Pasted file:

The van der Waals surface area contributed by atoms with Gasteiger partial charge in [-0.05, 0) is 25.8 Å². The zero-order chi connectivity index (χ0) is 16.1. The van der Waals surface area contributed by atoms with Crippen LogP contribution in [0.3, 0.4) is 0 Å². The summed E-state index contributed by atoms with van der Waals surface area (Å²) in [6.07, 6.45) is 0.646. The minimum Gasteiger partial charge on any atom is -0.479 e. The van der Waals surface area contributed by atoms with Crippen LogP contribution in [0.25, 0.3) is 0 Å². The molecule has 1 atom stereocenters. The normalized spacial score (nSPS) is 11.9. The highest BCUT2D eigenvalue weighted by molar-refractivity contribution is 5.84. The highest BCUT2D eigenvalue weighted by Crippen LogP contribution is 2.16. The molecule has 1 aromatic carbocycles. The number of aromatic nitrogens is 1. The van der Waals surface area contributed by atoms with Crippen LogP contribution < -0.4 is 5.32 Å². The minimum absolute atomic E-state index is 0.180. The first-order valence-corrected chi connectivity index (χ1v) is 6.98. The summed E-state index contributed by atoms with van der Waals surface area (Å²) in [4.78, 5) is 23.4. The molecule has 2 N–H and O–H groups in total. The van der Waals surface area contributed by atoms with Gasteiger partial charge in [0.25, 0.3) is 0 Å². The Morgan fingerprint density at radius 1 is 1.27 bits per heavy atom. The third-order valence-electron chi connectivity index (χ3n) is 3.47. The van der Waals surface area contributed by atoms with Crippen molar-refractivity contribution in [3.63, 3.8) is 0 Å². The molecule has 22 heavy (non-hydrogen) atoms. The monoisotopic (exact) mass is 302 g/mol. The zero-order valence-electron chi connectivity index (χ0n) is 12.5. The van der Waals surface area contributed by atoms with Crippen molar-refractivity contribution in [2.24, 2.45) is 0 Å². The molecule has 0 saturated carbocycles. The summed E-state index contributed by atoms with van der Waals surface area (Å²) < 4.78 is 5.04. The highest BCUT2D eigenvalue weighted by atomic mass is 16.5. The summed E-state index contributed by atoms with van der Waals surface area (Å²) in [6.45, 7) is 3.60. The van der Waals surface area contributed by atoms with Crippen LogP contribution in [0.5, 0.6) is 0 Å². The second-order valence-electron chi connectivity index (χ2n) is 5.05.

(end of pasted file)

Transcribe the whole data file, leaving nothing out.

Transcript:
The van der Waals surface area contributed by atoms with Gasteiger partial charge in [-0.05, 0) is 25.8 Å². The zero-order chi connectivity index (χ0) is 16.1. The van der Waals surface area contributed by atoms with Crippen LogP contribution in [0.3, 0.4) is 0 Å². The summed E-state index contributed by atoms with van der Waals surface area (Å²) in [6.07, 6.45) is 0.646. The minimum Gasteiger partial charge on any atom is -0.479 e. The van der Waals surface area contributed by atoms with Crippen LogP contribution in [0.25, 0.3) is 0 Å². The molecule has 1 atom stereocenters. The normalized spacial score (nSPS) is 11.9. The highest BCUT2D eigenvalue weighted by molar-refractivity contribution is 5.84. The highest BCUT2D eigenvalue weighted by Crippen LogP contribution is 2.16. The molecule has 1 aromatic carbocycles. The number of aromatic nitrogens is 1. The van der Waals surface area contributed by atoms with Crippen LogP contribution < -0.4 is 5.32 Å². The minimum absolute atomic E-state index is 0.180. The first-order valence-corrected chi connectivity index (χ1v) is 6.98. The summed E-state index contributed by atoms with van der Waals surface area (Å²) in [4.78, 5) is 23.4. The molecule has 2 N–H and O–H groups in total. The van der Waals surface area contributed by atoms with Gasteiger partial charge in [0.25, 0.3) is 0 Å². The Morgan fingerprint density at radius 1 is 1.27 bits per heavy atom. The third-order valence-electron chi connectivity index (χ3n) is 3.47. The van der Waals surface area contributed by atoms with Crippen molar-refractivity contribution in [3.63, 3.8) is 0 Å². The molecule has 22 heavy (non-hydrogen) atoms. The monoisotopic (exact) mass is 302 g/mol. The zero-order valence-electron chi connectivity index (χ0n) is 12.5. The van der Waals surface area contributed by atoms with Crippen molar-refractivity contribution in [2.24, 2.45) is 0 Å². The molecule has 0 saturated carbocycles. The summed E-state index contributed by atoms with van der Waals surface area (Å²) < 4.78 is 5.04. The highest BCUT2D eigenvalue weighted by atomic mass is 16.5. The summed E-state index contributed by atoms with van der Waals surface area (Å²) in [6.45, 7) is 3.60. The van der Waals surface area contributed by atoms with Crippen LogP contribution in [0.5, 0.6) is 0 Å². The second-order valence-electron chi connectivity index (χ2n) is 5.05.